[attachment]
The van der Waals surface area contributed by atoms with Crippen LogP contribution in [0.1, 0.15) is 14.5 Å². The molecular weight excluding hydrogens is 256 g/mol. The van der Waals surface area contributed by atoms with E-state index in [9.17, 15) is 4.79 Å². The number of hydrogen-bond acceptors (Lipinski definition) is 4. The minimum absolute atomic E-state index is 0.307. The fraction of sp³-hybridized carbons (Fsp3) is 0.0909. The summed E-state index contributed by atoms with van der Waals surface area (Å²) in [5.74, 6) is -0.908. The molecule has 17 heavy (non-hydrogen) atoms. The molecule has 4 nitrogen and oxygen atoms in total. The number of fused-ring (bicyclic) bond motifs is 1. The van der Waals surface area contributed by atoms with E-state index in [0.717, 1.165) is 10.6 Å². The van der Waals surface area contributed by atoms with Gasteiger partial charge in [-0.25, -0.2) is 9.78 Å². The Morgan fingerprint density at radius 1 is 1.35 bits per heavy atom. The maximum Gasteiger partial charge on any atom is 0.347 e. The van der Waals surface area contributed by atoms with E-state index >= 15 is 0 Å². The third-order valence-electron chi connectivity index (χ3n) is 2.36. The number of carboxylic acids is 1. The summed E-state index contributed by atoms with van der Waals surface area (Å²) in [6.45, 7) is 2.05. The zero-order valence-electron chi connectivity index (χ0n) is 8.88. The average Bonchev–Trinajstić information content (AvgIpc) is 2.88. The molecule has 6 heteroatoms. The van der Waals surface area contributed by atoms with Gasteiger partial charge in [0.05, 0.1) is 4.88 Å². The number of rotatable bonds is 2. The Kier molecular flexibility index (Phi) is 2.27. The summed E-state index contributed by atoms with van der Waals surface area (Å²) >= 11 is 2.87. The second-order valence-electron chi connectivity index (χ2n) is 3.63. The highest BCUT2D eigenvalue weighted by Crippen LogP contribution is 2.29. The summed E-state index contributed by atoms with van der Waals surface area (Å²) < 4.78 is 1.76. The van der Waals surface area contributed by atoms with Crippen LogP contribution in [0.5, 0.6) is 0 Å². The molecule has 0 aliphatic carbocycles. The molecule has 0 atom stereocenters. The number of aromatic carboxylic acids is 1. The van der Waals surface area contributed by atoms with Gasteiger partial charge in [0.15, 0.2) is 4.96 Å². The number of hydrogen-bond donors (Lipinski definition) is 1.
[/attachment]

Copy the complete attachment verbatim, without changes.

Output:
The van der Waals surface area contributed by atoms with Crippen LogP contribution in [0.1, 0.15) is 14.5 Å². The molecular weight excluding hydrogens is 256 g/mol. The van der Waals surface area contributed by atoms with E-state index in [9.17, 15) is 4.79 Å². The number of hydrogen-bond acceptors (Lipinski definition) is 4. The minimum absolute atomic E-state index is 0.307. The fraction of sp³-hybridized carbons (Fsp3) is 0.0909. The summed E-state index contributed by atoms with van der Waals surface area (Å²) in [5.74, 6) is -0.908. The molecule has 17 heavy (non-hydrogen) atoms. The molecule has 4 nitrogen and oxygen atoms in total. The number of fused-ring (bicyclic) bond motifs is 1. The van der Waals surface area contributed by atoms with E-state index in [0.717, 1.165) is 10.6 Å². The van der Waals surface area contributed by atoms with Gasteiger partial charge in [-0.25, -0.2) is 9.78 Å². The Morgan fingerprint density at radius 1 is 1.35 bits per heavy atom. The maximum Gasteiger partial charge on any atom is 0.347 e. The van der Waals surface area contributed by atoms with E-state index >= 15 is 0 Å². The third-order valence-electron chi connectivity index (χ3n) is 2.36. The number of carboxylic acids is 1. The summed E-state index contributed by atoms with van der Waals surface area (Å²) in [6.45, 7) is 2.05. The zero-order valence-electron chi connectivity index (χ0n) is 8.88. The average Bonchev–Trinajstić information content (AvgIpc) is 2.88. The molecule has 6 heteroatoms. The van der Waals surface area contributed by atoms with Gasteiger partial charge in [0.05, 0.1) is 4.88 Å². The number of rotatable bonds is 2. The Kier molecular flexibility index (Phi) is 2.27. The summed E-state index contributed by atoms with van der Waals surface area (Å²) >= 11 is 2.87. The second-order valence-electron chi connectivity index (χ2n) is 3.63. The highest BCUT2D eigenvalue weighted by Crippen LogP contribution is 2.29. The summed E-state index contributed by atoms with van der Waals surface area (Å²) < 4.78 is 1.76. The van der Waals surface area contributed by atoms with Crippen LogP contribution in [0.5, 0.6) is 0 Å². The molecule has 0 aliphatic carbocycles. The molecule has 0 atom stereocenters. The number of aromatic carboxylic acids is 1. The van der Waals surface area contributed by atoms with Gasteiger partial charge in [0.15, 0.2) is 4.96 Å². The number of hydrogen-bond donors (Lipinski definition) is 1.